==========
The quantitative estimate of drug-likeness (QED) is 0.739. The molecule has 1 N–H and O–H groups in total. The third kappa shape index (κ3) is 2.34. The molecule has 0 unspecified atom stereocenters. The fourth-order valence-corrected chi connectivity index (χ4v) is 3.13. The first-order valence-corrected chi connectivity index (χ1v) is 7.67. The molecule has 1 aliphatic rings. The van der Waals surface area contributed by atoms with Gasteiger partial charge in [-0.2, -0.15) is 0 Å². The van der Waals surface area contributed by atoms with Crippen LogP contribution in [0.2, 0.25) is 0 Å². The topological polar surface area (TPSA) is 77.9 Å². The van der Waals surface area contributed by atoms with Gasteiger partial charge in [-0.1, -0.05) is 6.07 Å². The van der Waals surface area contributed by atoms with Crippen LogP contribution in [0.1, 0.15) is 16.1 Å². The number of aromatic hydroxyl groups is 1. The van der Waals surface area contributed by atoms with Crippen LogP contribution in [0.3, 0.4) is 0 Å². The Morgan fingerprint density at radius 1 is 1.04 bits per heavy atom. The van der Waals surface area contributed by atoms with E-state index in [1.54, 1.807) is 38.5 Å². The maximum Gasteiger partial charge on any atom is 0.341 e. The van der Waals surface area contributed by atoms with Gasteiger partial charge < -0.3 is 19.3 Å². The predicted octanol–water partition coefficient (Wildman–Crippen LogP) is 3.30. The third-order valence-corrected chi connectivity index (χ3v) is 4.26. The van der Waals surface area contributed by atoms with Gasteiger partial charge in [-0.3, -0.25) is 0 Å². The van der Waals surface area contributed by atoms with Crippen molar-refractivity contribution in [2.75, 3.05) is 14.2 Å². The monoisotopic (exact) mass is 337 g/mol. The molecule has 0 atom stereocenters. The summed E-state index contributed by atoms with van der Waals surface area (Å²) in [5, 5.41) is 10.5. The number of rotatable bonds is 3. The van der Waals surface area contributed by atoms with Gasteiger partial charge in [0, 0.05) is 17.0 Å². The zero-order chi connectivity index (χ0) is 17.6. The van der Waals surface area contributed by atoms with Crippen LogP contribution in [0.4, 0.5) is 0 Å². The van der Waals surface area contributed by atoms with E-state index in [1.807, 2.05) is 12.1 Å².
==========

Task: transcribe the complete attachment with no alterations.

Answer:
The quantitative estimate of drug-likeness (QED) is 0.739. The molecule has 1 N–H and O–H groups in total. The third kappa shape index (κ3) is 2.34. The molecule has 0 unspecified atom stereocenters. The fourth-order valence-corrected chi connectivity index (χ4v) is 3.13. The first-order valence-corrected chi connectivity index (χ1v) is 7.67. The molecule has 1 aliphatic rings. The van der Waals surface area contributed by atoms with Gasteiger partial charge in [-0.2, -0.15) is 0 Å². The van der Waals surface area contributed by atoms with Crippen LogP contribution in [0.2, 0.25) is 0 Å². The topological polar surface area (TPSA) is 77.9 Å². The van der Waals surface area contributed by atoms with Gasteiger partial charge in [-0.1, -0.05) is 6.07 Å². The van der Waals surface area contributed by atoms with Crippen LogP contribution in [0.1, 0.15) is 16.1 Å². The number of aromatic hydroxyl groups is 1. The van der Waals surface area contributed by atoms with Crippen LogP contribution in [0.3, 0.4) is 0 Å². The Morgan fingerprint density at radius 1 is 1.04 bits per heavy atom. The van der Waals surface area contributed by atoms with E-state index in [1.54, 1.807) is 38.5 Å². The maximum Gasteiger partial charge on any atom is 0.341 e. The van der Waals surface area contributed by atoms with Gasteiger partial charge < -0.3 is 19.3 Å². The predicted octanol–water partition coefficient (Wildman–Crippen LogP) is 3.30. The third-order valence-corrected chi connectivity index (χ3v) is 4.26. The van der Waals surface area contributed by atoms with Gasteiger partial charge in [-0.3, -0.25) is 0 Å². The van der Waals surface area contributed by atoms with Crippen molar-refractivity contribution in [2.75, 3.05) is 14.2 Å². The monoisotopic (exact) mass is 337 g/mol. The molecule has 0 atom stereocenters. The summed E-state index contributed by atoms with van der Waals surface area (Å²) in [5, 5.41) is 10.5. The number of rotatable bonds is 3. The van der Waals surface area contributed by atoms with Gasteiger partial charge in [0, 0.05) is 17.0 Å². The zero-order chi connectivity index (χ0) is 17.6. The van der Waals surface area contributed by atoms with Crippen LogP contribution in [0.4, 0.5) is 0 Å². The van der Waals surface area contributed by atoms with E-state index in [1.807, 2.05) is 12.1 Å².